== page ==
[Click the back button on your web browser to return to the section of “Signs of the Times” for which the following serves as an annotation.]

**Mécanique Céleste**:
Jean Kovalevsky explains that “Celestial mechanics [Mécanique Céleste] is, essentially, the application of the laws of universal mechanics to the study of the movements and the equilibriums of celestial bodies that undergo the action of forces whose origin is gravitational” (“La mécanique céleste est, essentiellement, l’application des lois de la mécanique universelle à l’étude des mouvements et des équilibres des corps célestes qui subissent l’action de forces dont l’origine est gravitationnelle”; Kovalevsky 7). The French mathematician and astronomer, Pierre-Simon Laplace, published his five-volume work Mécanique Céleste between 1799 and 1827 (Lovering 185). The book, containing 2000 quarto pages, is a highly condensed collection of his astronomical researches in which he leaves out all secondary calculations (Whittaker 8). It is famous for principles it developed as well as for providing the “key to the vast and complex superstructure” (Woodward 49). Laplace based much of his work upon Newton’s discoveries and relied heavily on Newton’s recent invention of calculus (Woodward 49-51).

Carlyle claims that even “Archimedes and Plato could not have read the Mécanique Céleste; but neither would the whole French Institute see aught in that saying, "God geometrises!" but a sentimental rodomontade.” Here, he implies that the writings on celestial mechanics are so complicated and technical that even the great mathematicians of ancient Greece could not comprehend them, while at the same time, the French Institute (a “Parliament of the Learned”, created in 1795) would no longer see value in some of the work of the ancient Greeks, implied through the reference to Plato’s famous phrase “God geometrizes continually” (Young 13). Carlyle critiques society’s new obsession with mechanical science when this means abandoning the great sciences of the past, particularly the less technical and more philosophical ones. He feels that contemporary science deals only with the physical world and has no moral component and no greater purposes to it, unlike the work of scientists such as Plato, which deals with humanity at large.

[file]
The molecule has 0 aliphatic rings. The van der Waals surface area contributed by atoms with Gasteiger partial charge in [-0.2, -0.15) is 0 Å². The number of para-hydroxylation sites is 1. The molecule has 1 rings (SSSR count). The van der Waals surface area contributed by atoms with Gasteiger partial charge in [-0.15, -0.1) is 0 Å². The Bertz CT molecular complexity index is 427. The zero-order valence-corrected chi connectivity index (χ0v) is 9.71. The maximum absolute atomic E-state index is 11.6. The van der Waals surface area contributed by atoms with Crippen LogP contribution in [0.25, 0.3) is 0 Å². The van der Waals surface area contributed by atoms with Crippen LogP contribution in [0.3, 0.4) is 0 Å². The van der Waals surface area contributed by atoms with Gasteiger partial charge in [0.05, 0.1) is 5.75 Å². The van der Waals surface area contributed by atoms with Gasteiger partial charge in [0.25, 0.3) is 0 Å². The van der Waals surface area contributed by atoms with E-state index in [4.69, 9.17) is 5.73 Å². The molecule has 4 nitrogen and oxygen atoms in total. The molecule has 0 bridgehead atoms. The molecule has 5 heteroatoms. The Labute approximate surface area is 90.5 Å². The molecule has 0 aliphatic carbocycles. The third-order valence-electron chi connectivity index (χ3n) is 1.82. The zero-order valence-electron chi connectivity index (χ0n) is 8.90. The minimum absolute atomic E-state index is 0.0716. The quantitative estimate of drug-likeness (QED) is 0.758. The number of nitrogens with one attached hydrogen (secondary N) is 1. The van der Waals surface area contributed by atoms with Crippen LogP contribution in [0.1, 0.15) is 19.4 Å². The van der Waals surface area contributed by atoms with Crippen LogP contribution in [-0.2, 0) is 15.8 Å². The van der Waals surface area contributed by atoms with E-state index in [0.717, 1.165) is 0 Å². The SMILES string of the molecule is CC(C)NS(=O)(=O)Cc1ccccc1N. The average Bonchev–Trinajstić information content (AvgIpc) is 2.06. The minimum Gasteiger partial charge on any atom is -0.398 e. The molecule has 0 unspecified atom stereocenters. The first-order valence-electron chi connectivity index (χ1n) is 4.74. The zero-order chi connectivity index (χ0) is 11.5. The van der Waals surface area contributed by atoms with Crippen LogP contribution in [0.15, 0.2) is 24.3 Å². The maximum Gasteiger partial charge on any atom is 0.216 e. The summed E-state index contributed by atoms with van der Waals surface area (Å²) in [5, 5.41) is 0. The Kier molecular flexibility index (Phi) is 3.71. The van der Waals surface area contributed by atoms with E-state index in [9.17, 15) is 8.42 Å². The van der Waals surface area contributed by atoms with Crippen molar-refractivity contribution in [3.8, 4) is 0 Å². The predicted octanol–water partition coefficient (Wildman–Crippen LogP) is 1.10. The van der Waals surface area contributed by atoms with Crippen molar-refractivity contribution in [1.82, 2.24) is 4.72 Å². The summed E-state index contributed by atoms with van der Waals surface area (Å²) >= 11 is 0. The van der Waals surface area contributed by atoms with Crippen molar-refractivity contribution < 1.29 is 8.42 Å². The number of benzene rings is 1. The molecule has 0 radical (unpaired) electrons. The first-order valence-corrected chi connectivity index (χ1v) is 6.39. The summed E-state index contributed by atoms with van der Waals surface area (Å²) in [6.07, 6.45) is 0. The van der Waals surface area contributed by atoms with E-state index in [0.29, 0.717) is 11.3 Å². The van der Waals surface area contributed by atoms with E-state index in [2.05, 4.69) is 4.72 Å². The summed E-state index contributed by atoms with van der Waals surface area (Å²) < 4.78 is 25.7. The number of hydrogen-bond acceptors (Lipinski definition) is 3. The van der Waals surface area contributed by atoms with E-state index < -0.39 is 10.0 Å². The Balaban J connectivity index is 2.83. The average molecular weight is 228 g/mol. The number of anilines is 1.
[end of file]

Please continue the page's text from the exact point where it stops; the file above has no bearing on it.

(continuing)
### Works Cited

Institut de France. 2010. L’Institut de France. 24 Mar. 2010.

Kovalevsky, Jean. Introduction la mécanique céleste. Paris: Librarie Armand Colin, 1963.

Lovering, Joseph. “The ÔMécanique Céleste’ of Laplace, and Its Translation, with a Commentary by Bowditch.” Proceedings of the American Academy of Arts and Sciences 24 (May 1888-May 1889): 185-201. Web. 24 Mar. 2010.

Whittaker, Edmund. “Laplace.” The Mathematical Gazette 33 No. 303 (Feb. 1949): 1-12. JSTOR. Web. 24 Mar. 2010.

Woodward, R. S. “Tisserand’s Mecanique Celeste.” The Annals of Mathematics 6.2 (Aug., 1891): 49-56. Web. 24 Mar. 2010.

Young, Violet S. “A Plea for Mathematics.” Mathematics News Letter 6.1 (Sep. 1931): 12-17. Web. 24 Mar. 2010.

Last modified 25 March 2010